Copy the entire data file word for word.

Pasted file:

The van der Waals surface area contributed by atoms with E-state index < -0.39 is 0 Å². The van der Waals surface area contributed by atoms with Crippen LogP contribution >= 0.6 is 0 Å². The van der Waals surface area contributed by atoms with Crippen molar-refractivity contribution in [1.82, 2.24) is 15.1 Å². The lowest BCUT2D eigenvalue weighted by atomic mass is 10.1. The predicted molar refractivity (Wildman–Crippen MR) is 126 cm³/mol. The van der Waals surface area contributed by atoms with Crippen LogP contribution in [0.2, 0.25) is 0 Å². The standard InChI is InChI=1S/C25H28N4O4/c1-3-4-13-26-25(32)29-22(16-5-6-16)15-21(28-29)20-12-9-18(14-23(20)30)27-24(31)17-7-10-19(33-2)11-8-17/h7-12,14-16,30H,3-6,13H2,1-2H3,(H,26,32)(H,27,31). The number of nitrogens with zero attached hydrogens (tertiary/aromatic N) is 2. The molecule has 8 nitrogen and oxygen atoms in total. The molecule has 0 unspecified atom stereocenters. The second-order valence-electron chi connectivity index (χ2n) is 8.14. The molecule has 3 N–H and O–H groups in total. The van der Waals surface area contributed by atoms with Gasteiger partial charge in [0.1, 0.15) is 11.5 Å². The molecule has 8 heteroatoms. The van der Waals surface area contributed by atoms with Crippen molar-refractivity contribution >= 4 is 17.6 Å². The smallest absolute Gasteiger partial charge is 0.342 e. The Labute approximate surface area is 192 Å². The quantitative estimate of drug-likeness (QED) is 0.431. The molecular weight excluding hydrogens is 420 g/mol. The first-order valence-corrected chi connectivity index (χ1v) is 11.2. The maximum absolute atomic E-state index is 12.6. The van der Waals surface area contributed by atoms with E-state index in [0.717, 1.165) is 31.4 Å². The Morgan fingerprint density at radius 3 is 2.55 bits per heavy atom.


The van der Waals surface area contributed by atoms with E-state index < -0.39 is 0 Å². The van der Waals surface area contributed by atoms with Crippen LogP contribution >= 0.6 is 0 Å². The van der Waals surface area contributed by atoms with Crippen molar-refractivity contribution in [1.82, 2.24) is 15.1 Å². The lowest BCUT2D eigenvalue weighted by atomic mass is 10.1. The predicted molar refractivity (Wildman–Crippen MR) is 126 cm³/mol. The van der Waals surface area contributed by atoms with Crippen LogP contribution in [0.2, 0.25) is 0 Å². The standard InChI is InChI=1S/C25H28N4O4/c1-3-4-13-26-25(32)29-22(16-5-6-16)15-21(28-29)20-12-9-18(14-23(20)30)27-24(31)17-7-10-19(33-2)11-8-17/h7-12,14-16,30H,3-6,13H2,1-2H3,(H,26,32)(H,27,31). The number of nitrogens with zero attached hydrogens (tertiary/aromatic N) is 2. The molecule has 8 nitrogen and oxygen atoms in total. The molecule has 0 unspecified atom stereocenters. The second-order valence-electron chi connectivity index (χ2n) is 8.14. The molecule has 3 N–H and O–H groups in total. The van der Waals surface area contributed by atoms with Gasteiger partial charge in [0.1, 0.15) is 11.5 Å². The molecule has 8 heteroatoms. The van der Waals surface area contributed by atoms with Crippen molar-refractivity contribution >= 4 is 17.6 Å². The smallest absolute Gasteiger partial charge is 0.342 e. The Labute approximate surface area is 192 Å². The quantitative estimate of drug-likeness (QED) is 0.431. The molecular weight excluding hydrogens is 420 g/mol. The first-order valence-corrected chi connectivity index (χ1v) is 11.2. The maximum absolute atomic E-state index is 12.6. The van der Waals surface area contributed by atoms with E-state index in [0.717, 1.165) is 31.4 Å². The Morgan fingerprint density at radius 3 is 2.55 bits per heavy atom.